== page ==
The Arts Council England has asked me to do some poking around into the state of internet literature in China, and graciously allowed me to concurrently post the results here. Expect more posts on this topic over the next week or so.
First a simple introduction to online literature in China, which will apply to this whole series. Though the internet has played a role in China’s literary scene since the mid-90s, it didn’t come of age as a phenomenon until 2003 or so, when the massive literary sites began to gain momentum. The largest of these sites now host thousands of works of original fiction, posted there by regular users around the country. The line between writers and readers has blurred as users read and critique each others’ writing, and the works with the highest ‘click counts’ climb the charts. Paper-and-ink publishers have taken notice, and many cherry-pick the most popular works from the top of the charts for publication as regular books. The vast majority of online writing is genre-based: romance, sword-and-sorcery, urban noir, etc, and the more high-brow stuff is very rare. The commercial model of these sites is still up in the air, as well. Some charge readers for access to the most popular works, others make money serializing literature to cellphone readers, and many charge agent fees to publishers who cherry-pick their writers. As the sites mature, larger media groups are starting to consider investing or purchasing, though this is still a new trend.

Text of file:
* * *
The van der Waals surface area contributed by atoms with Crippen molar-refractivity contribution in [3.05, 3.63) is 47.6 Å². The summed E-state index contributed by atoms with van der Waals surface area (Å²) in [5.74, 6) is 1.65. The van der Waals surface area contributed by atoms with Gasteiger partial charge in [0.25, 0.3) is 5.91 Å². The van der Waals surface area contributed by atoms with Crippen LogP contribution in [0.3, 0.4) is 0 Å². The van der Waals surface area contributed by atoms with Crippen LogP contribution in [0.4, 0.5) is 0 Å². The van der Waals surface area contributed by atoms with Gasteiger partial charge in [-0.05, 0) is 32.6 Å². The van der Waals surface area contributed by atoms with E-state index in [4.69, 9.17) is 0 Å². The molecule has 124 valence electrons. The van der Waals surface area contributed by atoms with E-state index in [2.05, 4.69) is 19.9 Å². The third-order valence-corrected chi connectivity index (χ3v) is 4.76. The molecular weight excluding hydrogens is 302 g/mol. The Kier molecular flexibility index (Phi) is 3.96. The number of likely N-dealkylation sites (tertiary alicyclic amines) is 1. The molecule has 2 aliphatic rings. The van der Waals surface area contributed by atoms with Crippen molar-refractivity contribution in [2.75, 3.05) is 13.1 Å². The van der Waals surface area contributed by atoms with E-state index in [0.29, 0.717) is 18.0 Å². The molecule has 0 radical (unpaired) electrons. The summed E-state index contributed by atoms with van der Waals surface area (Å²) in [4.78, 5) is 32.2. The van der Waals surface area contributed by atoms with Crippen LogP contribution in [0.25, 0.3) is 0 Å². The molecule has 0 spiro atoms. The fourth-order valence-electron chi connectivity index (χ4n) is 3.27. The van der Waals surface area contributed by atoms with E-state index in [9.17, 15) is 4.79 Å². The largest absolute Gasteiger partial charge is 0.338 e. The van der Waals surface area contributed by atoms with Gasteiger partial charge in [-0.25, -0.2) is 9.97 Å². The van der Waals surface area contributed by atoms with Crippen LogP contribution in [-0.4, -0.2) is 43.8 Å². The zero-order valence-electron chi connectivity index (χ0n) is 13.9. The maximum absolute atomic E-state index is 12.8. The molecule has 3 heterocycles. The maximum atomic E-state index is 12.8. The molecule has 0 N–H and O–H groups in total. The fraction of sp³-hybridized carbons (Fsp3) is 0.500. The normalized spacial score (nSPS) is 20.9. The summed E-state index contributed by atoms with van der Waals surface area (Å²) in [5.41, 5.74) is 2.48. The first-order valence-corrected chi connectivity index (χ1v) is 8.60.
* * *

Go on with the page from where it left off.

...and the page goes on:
Something to read first: a Danwei translation of an interview with some internet publishers.